How to react around emergency vehicles

What should you do when you hear a siren or see flashing lights in your rear view mirror?

How to react around emergency vehicles

With the number of vehicles on our roads increasing year-on-year, emergency vehicle drivers are increasingly challenged to get to the scene of an incident quickly and safely. In most circumstances, the onus is on the general public to ensure that that happens.

Being vigilant and observant is a skill that should be practiced by all drivers regardless of emergency vehicles, but keeping your eyes and ears open at all times will help you detect emergency vehicles early, allowing you enough time to react safely.

Popo Crash Jpg

How to give way to emergency vehicle

The important thing to remember when an emergency vehicle is near is to remain calm. More often than not giving way to an emergency vehicle will mean moving left, in order for the faster emergency vehicle to pass by on the right hand side. If you have no clear path to get out of the way, the advice is to slowly come to a stop and allow the emergency vehicle to pass you rather than panic and potentially cause a collision. 

If you see blue or red lights or hear a siren, assume an emergency vehicle is approaching and give yourself enough time to plan. If you wait until the vehicle is on your tail you will have very few options left. When you see one emergency vehicle, it’s possible there will be others responding to the same call. Keep your eyes and ears open for others once the first has passed.

There is no 'one size fits all' rule to give way. Common sense is needed in a lot of circumstances, and emergency vehicle drivers should be letting other motorists know their intended path of travel through the use of indicators. 

Sometimes it can be difficult to hear emergency vehicles, especially when music is playing or there's conversation within the car. That's why it's so important to constantly keep checking your surroundings. 

As always, it is advised to indicate your intentions, like when moving left.

Police personnel

What is an emergency vehicle?

Emergency vehicles are those of the services that can be reached by dialling zero (000). That is, ambulances, police cars and fire trucks. You can be receive significant fines for impeding the progress or intentionally blocking these cars. Tow trucks and repair vehicles do not constitute emergency vehicles, but courteous cooperation is always appreciated in those circumstances. 

Can you run a red light for an emergency vehicle?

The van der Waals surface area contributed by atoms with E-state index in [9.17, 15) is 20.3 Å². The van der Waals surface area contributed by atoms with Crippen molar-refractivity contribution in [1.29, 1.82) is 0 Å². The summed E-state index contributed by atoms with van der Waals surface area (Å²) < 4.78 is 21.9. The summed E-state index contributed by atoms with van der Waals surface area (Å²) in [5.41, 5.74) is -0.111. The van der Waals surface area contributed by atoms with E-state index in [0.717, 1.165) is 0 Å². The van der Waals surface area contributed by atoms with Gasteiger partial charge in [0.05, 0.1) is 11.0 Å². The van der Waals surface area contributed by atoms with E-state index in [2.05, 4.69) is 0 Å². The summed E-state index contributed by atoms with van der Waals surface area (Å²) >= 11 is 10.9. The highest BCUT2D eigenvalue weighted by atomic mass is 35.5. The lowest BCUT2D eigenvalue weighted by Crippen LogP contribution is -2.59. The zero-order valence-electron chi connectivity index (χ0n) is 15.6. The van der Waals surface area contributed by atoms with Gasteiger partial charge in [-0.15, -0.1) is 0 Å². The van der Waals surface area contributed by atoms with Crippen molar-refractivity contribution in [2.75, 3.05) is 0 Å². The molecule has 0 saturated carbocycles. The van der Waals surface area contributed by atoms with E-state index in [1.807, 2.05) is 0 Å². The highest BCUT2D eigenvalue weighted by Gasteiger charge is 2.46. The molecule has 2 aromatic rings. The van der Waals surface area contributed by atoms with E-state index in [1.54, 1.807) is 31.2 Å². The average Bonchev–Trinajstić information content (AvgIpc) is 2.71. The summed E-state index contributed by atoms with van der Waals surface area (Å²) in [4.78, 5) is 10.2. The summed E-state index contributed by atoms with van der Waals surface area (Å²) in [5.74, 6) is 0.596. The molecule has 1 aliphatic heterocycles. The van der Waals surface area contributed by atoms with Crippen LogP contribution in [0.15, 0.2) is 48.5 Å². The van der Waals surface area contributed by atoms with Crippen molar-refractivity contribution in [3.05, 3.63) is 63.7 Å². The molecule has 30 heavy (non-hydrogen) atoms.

You should not be breaking the law in order to let an emergency vehicle pass. That means no running red lights or speeding up, as that could increase the likelihood of a crash. 

NSW police car

At traffic lights, emergency vehicles are authorised to pass a red light but you are not. The only exception is if a uniformed police officer indicates you to do so. If so, ensure you follow the officer’s instructions closely.

This is the future of the Australian police car

Is it a law to pull over for emergency vehicles?

You must pull over for emergency vehicles - especially when they're after you. Failure to do so results in hefty fines no matter the state or territory, for example the penalty for blocking the path of an emergency vehicle in Western Australia is 4 demerit points and $400.

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What is the speed limit when passing emergency vehicles?

In most circumstances in most states and territories, you must slow down to a speed of 40km/h to pass a stationary emergency vehicle. This rule does not apply if the emergency vehicle is on the opposite side of the road. 

Popo Jpg

The number one piece of advice is to stay calm, safe and legal when reacting to an emergency vehicle. There is no point trying to assist fire, ambulance or police personnel if you are at risk of a crash.

In summary, be aware and observant at all times on the road, not just for the presence of emergency vehicles but all road hazards and potential problems. If you follow these simple rules you could be helping to save a life by allowing emergency services to respond faster to a call for help.

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